Based in the islands along the Shimanami Kaido, Murakami pirates, the naval force that once ruled the Seto Inland Sea, were the most powerful pirates in Japan. Being the main artery of transportation and cultural diffusion since early times, the Inland Sea was home to fierce pirates who prospered from the age of provincial wars which started in the late 14th century and continued through to the end of the Edo Period in 1868.
Contrary to the common perception of pirates - robbery and ship attack - the primary duty of pirates in Japan was something similar to that of a naval force, such as offering maritime security and navigation. While the Inland Sea as a whole is calm and peaceful, the current along the Geiyo Islands - that have now been connected by the Shimanami Kaido - is very fast and rough. The area is known for having one of the three major tidal currents in Japan and is the roughest part of the Inland Sea. As there was no navigation technology, people could not have traveled the Seto Inland Sea without the help of the crews who were well-versed in difficult and powerful streams. That is when the pirates appeared.
Among these pirates, Murakami pirates were the greatest and had their base in the three islands – Noshima, Innoshima and Kurushima – the area surrounded by extremely turbulent streams. Manipulating their ship at will, the pirates fought on the front line in battles and won many victories. Since early times, the Murakami pirates were in charge of maritime safety and accrued enormous wealth from the seaborne traffic of the Inland Sea and overseas trade, enjoying a long period of prosperity for a couple of hundred years.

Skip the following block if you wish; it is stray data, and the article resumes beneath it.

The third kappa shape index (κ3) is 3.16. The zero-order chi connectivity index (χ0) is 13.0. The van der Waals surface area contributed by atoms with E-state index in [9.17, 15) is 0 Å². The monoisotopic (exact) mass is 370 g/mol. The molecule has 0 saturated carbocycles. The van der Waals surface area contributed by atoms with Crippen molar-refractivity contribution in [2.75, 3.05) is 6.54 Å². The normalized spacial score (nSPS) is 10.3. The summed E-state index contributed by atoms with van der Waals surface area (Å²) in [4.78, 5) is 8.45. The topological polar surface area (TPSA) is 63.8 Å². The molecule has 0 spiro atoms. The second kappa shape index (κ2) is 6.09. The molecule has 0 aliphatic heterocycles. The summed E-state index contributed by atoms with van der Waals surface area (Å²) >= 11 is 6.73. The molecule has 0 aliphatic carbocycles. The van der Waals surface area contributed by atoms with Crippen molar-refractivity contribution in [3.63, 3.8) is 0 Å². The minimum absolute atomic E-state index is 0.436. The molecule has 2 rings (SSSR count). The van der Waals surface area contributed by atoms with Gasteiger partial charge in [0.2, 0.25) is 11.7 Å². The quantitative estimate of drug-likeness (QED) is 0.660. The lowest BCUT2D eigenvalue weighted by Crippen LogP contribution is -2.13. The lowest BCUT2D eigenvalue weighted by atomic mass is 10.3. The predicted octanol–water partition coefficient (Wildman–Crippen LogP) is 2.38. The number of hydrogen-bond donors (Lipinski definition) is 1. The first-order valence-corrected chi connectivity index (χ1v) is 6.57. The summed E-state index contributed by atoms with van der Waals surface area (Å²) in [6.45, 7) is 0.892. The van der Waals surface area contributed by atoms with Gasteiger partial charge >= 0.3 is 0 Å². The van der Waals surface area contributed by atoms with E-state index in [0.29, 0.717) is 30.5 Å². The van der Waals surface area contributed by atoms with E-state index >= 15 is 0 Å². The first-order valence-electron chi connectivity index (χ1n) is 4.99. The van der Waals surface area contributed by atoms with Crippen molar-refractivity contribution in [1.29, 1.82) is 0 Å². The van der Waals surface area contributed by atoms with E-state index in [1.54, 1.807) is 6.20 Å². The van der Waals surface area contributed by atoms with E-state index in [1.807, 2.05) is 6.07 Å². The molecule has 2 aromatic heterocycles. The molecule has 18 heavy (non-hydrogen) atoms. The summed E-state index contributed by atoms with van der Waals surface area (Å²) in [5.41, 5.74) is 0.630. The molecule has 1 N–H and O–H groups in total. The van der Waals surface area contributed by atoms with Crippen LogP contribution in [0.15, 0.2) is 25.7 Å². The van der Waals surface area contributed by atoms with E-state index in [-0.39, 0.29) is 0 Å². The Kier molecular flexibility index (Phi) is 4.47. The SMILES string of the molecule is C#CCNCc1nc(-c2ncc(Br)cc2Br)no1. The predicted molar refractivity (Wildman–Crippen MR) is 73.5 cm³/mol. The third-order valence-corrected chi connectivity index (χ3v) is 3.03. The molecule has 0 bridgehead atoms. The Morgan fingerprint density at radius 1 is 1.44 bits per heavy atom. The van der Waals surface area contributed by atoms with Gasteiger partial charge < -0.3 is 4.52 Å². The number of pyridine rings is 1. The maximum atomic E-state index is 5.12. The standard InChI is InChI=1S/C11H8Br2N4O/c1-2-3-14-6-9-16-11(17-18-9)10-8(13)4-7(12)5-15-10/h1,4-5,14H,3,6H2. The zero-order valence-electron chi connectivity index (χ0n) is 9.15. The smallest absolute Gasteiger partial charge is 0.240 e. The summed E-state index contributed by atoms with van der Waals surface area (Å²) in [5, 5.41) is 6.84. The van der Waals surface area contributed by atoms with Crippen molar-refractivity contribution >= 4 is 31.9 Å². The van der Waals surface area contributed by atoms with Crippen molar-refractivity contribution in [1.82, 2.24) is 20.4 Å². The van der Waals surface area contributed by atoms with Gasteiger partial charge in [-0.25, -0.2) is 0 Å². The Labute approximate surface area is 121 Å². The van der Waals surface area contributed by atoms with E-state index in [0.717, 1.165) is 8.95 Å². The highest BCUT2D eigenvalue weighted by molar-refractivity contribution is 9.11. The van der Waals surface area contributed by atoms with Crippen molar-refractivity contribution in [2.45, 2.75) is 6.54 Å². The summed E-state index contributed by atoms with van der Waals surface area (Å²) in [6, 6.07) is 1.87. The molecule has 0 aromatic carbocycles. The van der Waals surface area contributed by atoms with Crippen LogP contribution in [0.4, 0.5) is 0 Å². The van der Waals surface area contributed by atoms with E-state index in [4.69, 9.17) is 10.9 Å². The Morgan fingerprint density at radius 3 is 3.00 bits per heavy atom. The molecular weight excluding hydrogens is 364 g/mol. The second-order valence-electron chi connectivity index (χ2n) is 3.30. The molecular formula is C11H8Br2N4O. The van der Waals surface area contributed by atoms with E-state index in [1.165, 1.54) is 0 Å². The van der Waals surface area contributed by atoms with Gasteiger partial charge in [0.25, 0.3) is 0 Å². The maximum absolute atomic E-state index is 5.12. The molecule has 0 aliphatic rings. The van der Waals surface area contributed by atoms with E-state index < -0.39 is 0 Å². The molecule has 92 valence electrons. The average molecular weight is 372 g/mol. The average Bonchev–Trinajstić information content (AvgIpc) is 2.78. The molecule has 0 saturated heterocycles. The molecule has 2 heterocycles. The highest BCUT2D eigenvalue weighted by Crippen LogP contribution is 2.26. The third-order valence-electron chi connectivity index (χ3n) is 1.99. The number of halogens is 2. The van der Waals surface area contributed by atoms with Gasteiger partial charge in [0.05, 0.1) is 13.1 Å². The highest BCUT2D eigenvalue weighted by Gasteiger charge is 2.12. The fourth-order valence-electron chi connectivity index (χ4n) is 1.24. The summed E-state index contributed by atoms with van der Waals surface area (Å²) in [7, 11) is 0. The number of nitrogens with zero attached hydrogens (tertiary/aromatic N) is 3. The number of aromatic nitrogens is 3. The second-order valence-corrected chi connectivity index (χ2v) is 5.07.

Although the three islands are now inaccessible, regularly scheduled boat tours are available where you can experience the swift currents around Noshima Island. A tour takes about 30 minutes aboard a pleasure boat. When the boat reaches to a strong current point, they stop the engine and let the boat go with the flow. You will surely be excited by experiencing a raging torrent, and find a different aspect of the Inland Sea you wouldn’t imagine from the tranquil ocean.
INFORMATION – NOSHIMA ISLAND CURRENT CRUISE
[Address] 1293-2 Miyakubo, Miyakubocho, Imabari-shi, Ehime (Noshima Suigun Restaurant at Murakami Suigun Museum)
[Opening Hours] 9:00-16:00
[Closed Dates] Monday (the following day if a holiday)
[Admission] Adult: 1,000 yen / Child: 500 yen / Younger than elementary school student: free of charge